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How to Connect with Sports Fans as the Third-Party Cookie Crumbles

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Jake Leong, strategic account executive, Cheetah Digital, reveals how the world’s leading sports clubs leverage digital to drive engagement

How to Connect with Sports Fans as the Third-Party Cookie Crumbles

The most important ingredient of any sports club is its members. Clubs can’t rely on prospective members to simply show up. They need to employ strategic marketing techniques to attract new members and retain the ones they have, ensuring everyone is receiving the services they expect. 

To create a relationship that goes beyond 'game day', sports clubs must connect with fans on the right channels at the right time. With data shared from fans directly to their clubs and leagues, known as zero-party data, it’s possible to know what makes fans tick as well as the best ways to engage with them.

How do sports clubs encourage fans to share more of their personal information? You know, the “good stuff” that goes beyond names and email addresses, from who they’re attending matches with and how far they travel to watch their team. It’s all about value exchange. 


The value exchange 

When it comes to the value exchange, savvy sports clubs know that it doesn’t always have to be a discount or a red-letter prize that entices fans to share their details. Access to exclusive content and community initiatives can also be the catalyst for zero-party data collection.

According to Cheetah Digital’s report for sports teams and associations, 55% of fans will share psychographic data points like purchase motivations and product feedback with sports brands. Even more, half of all fans surveyed say they desire incentives like coupons, loyalty points or exclusive access in return for their data. 

Give fans what they want, when they want it to turn an “unknown” audience into a “known” audience. “Known” fans offer a lot of potential in the form of direct revenue, partner revenue, and participation – a solid win for sports clubs.


Getting it right

Whether to boost match-day excitement, connect with fans, monetise a global audience or increase content relevancy to reach a specific demographic; the following sports organisations are creating innovative and impactful digital experiences that drive results. From New Zealand to the UK and over to the US, these are the ones to watch.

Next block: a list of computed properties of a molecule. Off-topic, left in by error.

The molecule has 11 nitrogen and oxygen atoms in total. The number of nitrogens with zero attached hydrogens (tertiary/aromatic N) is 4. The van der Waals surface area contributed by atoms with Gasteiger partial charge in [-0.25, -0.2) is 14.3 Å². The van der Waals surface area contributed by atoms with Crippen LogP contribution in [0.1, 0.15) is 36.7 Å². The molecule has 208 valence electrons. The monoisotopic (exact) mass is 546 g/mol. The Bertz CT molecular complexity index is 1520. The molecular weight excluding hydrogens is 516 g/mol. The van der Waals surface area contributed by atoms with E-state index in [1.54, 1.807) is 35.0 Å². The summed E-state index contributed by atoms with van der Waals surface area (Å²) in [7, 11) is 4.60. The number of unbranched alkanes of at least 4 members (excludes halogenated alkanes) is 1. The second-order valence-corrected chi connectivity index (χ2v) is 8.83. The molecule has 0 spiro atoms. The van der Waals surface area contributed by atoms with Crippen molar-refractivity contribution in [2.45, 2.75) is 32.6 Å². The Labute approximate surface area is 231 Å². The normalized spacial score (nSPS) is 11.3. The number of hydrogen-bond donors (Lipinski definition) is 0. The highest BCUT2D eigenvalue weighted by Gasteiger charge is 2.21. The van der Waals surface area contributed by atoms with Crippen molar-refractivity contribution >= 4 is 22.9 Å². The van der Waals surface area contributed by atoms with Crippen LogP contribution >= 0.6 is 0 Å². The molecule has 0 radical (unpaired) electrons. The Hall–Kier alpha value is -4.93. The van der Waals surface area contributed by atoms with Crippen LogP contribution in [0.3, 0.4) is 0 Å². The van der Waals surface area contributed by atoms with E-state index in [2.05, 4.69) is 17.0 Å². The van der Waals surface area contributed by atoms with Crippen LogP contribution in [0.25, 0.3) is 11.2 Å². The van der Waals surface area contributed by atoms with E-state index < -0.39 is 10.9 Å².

The All Blacks 

The All Blacks rugby team of New Zealand is a standout in the space for the innovative way it collects valuable audience data and marketing opt-ins. In advance of the Rugby World Cup Final, the All Blacks tested its fans using an image of the All Blacks team, asking members to pick the lineout ball that’s covering the real match ball. 

To reward fans for their continuous support, those who entered with the correct answer went into a draw to win a poster signed by the entire All Blacks Rugby World Cup squad. On submitting their entry, participants were required to enter their name and email address, providing All Blacks with valuable audience data for future marketing promotions and communications.


The Australian Open 

The Australian Open must also be commended for its inspiring method of collecting marketing opt-ins. To capture rich and valuable audience data, Yahoo!7’s channel, Seven Sport, teamed up with ANZ to drive engagement amongst tennis fans with a data-centric sweepstakes.

Published to the Seven Sport website, the sweepstakes gave participants a once-in-a-lifetime chance to ask an Australian Open player any question – the ultimate prize for any tennis fan! To get involved, participants were required to submit their name, email address and phone number, and choose their favourite player who they wanted to have answer their question.

The best question of the day was then announced live on air and was answered by the winner’s chosen player.


Arsenal Football Club

Arsenal Football Club might be located across the pond, but sports clubs around the globe can take note of its tremendous success and leverage similar tactics in their strategies. The club boasts a truly remarkable full-fledged, zero-party data strategy. Arsenal connects with fans via digital channels and collects the preference insights and permissions necessary to drive personalisation.